There is no arguing the literary influence that Lovecraft exerted over supernatural, horror, and dark science fiction. Combining symbols of archetypal terror (embodiments of mythic, religious, and cross-cultural societal significance) with scientific extrapolations, materialistic concerns, a cynical intellect, and themes invested with philosophical speculation, he sought escape from the natural world in which he so devoutly believed -- and a glimpse of an unknown existence that he longed for -- in his fiction, often refuting reality from within, making the cosmically weird believable by situating his explorations of it just outside the limits of possibility. Fiction was an emotional and intellectual tool of momentary escape from natural laws, where Lovecraft imagined that which he couldn't believe.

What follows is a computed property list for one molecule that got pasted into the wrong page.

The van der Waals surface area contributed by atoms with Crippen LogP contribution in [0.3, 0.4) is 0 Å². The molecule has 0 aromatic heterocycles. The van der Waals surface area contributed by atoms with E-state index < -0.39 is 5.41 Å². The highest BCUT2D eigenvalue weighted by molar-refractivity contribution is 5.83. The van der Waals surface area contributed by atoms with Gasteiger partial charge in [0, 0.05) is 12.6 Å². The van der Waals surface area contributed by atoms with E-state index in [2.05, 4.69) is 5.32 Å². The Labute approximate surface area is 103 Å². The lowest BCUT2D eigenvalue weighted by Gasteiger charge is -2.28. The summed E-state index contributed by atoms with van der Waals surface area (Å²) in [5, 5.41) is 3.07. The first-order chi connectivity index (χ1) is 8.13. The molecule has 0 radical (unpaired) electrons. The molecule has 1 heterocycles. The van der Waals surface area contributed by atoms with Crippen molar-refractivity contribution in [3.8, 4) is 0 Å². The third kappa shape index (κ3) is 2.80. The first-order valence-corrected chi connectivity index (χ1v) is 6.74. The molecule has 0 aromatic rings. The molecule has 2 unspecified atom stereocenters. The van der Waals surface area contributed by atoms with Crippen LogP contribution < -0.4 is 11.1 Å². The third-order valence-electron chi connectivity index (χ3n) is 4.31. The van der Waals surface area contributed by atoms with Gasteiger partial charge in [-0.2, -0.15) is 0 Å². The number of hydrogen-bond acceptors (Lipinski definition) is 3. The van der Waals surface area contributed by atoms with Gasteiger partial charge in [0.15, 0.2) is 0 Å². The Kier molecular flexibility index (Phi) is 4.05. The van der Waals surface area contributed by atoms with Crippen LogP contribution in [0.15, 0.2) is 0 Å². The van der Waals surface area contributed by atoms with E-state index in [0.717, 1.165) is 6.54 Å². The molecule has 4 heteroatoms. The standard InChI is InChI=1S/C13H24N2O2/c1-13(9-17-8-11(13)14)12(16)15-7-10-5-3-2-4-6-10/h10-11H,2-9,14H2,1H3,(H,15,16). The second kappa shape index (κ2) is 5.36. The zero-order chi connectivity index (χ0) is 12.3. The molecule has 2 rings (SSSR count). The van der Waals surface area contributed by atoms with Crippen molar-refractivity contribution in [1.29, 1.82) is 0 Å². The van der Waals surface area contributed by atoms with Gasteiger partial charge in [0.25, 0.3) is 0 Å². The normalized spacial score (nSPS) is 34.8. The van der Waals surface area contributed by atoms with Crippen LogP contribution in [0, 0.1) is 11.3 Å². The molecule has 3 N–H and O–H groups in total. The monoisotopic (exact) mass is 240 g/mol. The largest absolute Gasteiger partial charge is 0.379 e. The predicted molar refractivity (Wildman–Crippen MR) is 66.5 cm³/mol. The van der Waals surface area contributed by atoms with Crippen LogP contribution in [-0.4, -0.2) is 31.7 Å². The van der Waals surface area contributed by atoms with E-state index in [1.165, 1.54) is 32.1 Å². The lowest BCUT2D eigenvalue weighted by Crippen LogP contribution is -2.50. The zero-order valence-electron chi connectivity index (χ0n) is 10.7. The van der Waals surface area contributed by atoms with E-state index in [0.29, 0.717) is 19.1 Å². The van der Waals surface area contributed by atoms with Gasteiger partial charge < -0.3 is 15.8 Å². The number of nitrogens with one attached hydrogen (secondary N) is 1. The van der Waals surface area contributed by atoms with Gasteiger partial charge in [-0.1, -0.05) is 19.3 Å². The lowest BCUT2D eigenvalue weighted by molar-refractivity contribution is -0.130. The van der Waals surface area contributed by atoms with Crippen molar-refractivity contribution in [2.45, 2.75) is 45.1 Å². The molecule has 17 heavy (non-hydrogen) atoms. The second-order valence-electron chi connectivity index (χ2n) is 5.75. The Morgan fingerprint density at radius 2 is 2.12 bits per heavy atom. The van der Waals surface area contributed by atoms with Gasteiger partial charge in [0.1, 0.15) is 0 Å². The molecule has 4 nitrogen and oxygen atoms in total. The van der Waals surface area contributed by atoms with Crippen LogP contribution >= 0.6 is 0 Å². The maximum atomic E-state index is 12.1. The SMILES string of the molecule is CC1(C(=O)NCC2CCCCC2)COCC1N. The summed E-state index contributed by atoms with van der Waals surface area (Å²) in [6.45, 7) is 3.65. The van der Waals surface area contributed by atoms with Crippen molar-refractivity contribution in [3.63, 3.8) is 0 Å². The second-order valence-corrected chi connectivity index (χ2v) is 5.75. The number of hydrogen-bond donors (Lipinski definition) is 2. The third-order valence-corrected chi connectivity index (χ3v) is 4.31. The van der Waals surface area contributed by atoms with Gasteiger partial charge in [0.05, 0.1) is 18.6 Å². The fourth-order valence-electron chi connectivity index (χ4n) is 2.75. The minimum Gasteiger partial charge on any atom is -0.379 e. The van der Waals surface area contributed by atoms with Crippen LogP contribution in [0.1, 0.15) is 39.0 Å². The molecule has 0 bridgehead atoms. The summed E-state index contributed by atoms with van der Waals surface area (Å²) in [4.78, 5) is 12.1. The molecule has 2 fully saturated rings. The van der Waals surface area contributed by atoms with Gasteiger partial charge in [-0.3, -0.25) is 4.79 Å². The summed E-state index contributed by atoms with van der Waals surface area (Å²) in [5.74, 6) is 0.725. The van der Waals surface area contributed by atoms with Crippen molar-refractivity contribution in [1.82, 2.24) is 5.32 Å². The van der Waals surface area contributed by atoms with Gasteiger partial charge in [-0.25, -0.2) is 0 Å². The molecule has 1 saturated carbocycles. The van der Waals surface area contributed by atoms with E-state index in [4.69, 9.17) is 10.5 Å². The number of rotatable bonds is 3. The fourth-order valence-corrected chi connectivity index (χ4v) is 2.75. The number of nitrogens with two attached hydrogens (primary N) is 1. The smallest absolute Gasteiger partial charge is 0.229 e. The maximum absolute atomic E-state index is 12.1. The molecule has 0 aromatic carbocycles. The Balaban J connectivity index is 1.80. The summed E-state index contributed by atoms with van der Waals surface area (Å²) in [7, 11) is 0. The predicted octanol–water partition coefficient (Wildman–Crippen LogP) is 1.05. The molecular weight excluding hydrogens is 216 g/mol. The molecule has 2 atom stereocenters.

Lovecraft's unique themes and distinct approach to the outré remains influential, far surpassing the importance of his earlier Dunsanian and more traditional supernaturalism. His universal motifs and themes, which favored overt cosmicism over the traditional static horrors of the supernaturally-based Gothic tradition, were brought to forceful and convincing life by his nihilistic, uncompromisingly bleak vision of an ignorant species fumbling around in an unknowable cosmos. A universe void of empathy, at best simply unconcerned with humanity, at worst capable of unimaginable destruction, was his canvas. The cosmos according to Lovecraft lacked the conservative moral postering of "good" vs. "evil" once emphasized by the proper Gothic or the Victorian ghost story. There is no moral significance in Lovecraft's fiction, and rather than hampering the emotional effects of his visions, this lack of moral postering makes them more disturbing.